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Does Economic Prosperity Breed Trust?

Listed author(s):
  • Markus Brueckner

    (University of Queensland, Australia)

  • Alberto Chong

    (Georgia State University, USA)

  • Mark Gradstein

    ()

    (BGU)

We explore whether national economic prosperity enhances mutual generalized trust. This is done using panel data of multiple waves of the World Values Surveys, whereby national income levels are instrumented for using exogenous oil price shocks. We find significant and substantial effects of national income on the level of trust in the economy. In particular, a one percent increase in national income tends to cause an average increase of one percentage point (or more) in the likelihood that a person becomes trustful. One possible rationalization for this, exhibited in a simple model, is that perceived prosperity signals that many people are trustworthy.

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File URL: http://in.bgu.ac.il/en/humsos/Econ/Working/1502.pdf
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Paper provided by Ben-Gurion University of the Negev, Department of Economics in its series Working Papers with number 1502.

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Length: 40 pages
Date of creation: 2015
Handle: RePEc:bgu:wpaper:1502
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Web page: http://www.bgu.ac.il/econ

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  1. Markus Brückner & Antonio Ciccone & Andrea Tesei, 2012. "Oil Price Shocks, Income, and Democracy," The Review of Economics and Statistics, MIT Press, vol. 94(2), pages 389-399, May.
  2. Christian Bjørnskov & Gert Svendsen, 2013. "Does social trust determine the size of the welfare state? Evidence using historical identification," Public Choice, Springer, vol. 157(1), pages 269-286, October.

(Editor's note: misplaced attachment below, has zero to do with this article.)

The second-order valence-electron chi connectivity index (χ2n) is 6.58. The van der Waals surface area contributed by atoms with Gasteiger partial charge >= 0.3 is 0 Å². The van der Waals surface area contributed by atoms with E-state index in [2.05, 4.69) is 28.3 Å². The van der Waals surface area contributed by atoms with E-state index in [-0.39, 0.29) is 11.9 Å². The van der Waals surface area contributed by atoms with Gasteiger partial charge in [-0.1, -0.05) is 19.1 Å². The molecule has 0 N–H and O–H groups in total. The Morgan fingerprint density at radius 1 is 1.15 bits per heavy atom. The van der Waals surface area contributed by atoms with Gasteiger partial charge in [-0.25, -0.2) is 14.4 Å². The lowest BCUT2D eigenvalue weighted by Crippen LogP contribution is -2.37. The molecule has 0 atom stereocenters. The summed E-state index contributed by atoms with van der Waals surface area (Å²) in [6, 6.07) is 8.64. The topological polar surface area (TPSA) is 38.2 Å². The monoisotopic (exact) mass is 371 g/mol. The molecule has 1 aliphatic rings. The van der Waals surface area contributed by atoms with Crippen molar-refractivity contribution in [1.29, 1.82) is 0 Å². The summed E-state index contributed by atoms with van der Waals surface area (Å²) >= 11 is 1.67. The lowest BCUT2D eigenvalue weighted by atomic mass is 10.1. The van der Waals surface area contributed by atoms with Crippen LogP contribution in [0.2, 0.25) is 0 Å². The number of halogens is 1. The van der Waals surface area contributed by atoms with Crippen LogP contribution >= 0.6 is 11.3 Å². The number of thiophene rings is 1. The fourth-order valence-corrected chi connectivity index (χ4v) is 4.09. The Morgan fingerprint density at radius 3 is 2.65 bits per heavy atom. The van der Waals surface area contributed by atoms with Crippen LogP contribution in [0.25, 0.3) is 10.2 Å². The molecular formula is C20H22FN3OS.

3. Oguzhan Dincer & Eric Uslaner, 2010. "Trust and growth," Public Choice, Springer, vol. 142(1), pages 59-67, January.
  4. Sergei Guriev & Maxim Ananiev, 2015. "Effect of Income on Trust: Evidence from the 2009 Crisis in Russia," Sciences Po publications 2015-02, Sciences Po.
  5. Luigi Guiso & Paola Sapienza & Luigi Zingales, 2008. "Alfred Marshall Lecture Social Capital as Good Culture," Journal of the European Economic Association, MIT Press, vol. 6(2-3), pages 295-320, 04-05.
  6. Bjrnskov, Christian, 2009. "Social trust and the growth of schooling," Economics of Education Review, Elsevier, vol. 28(2), pages 249-257, April.
  7. Stephen Knack & Philip Keefer, 1997. "Does Social Capital Have an Economic Payoff? A Cross-Country Investigation," The Quarterly Journal of Economics, Oxford University Press, vol. 112(4), pages 1251-1288.
  8. Algan, Yann & Cahuc, Pierre, 2014. "Trust, Growth, and Well-Being: New Evidence and Policy Implications," Handbook of Economic Growth,in: Handbook of Economic Growth, edition 1, volume 2, chapter 2, pages 49-120 Elsevier.
  9. Luigi Guiso & Paola Sapienza & Luigi Zingales, 2007. "Social Capital as Good Culture," NBER Working Papers 13712, National Bureau of Economic Research, Inc.
  10. Jeffrey M Wooldridge, 2010. "Econometric Analysis of Cross Section and Panel Data," MIT Press Books, The MIT Press, edition 2, volume 1, number 0262232588, July.
  11. Christian Bjørnskov, 2010. "How does social trust lead to better governance? An attempt to separate electoral and bureaucratic mechanisms," Public Choice, Springer, vol. 144(1), pages 323-346, July.
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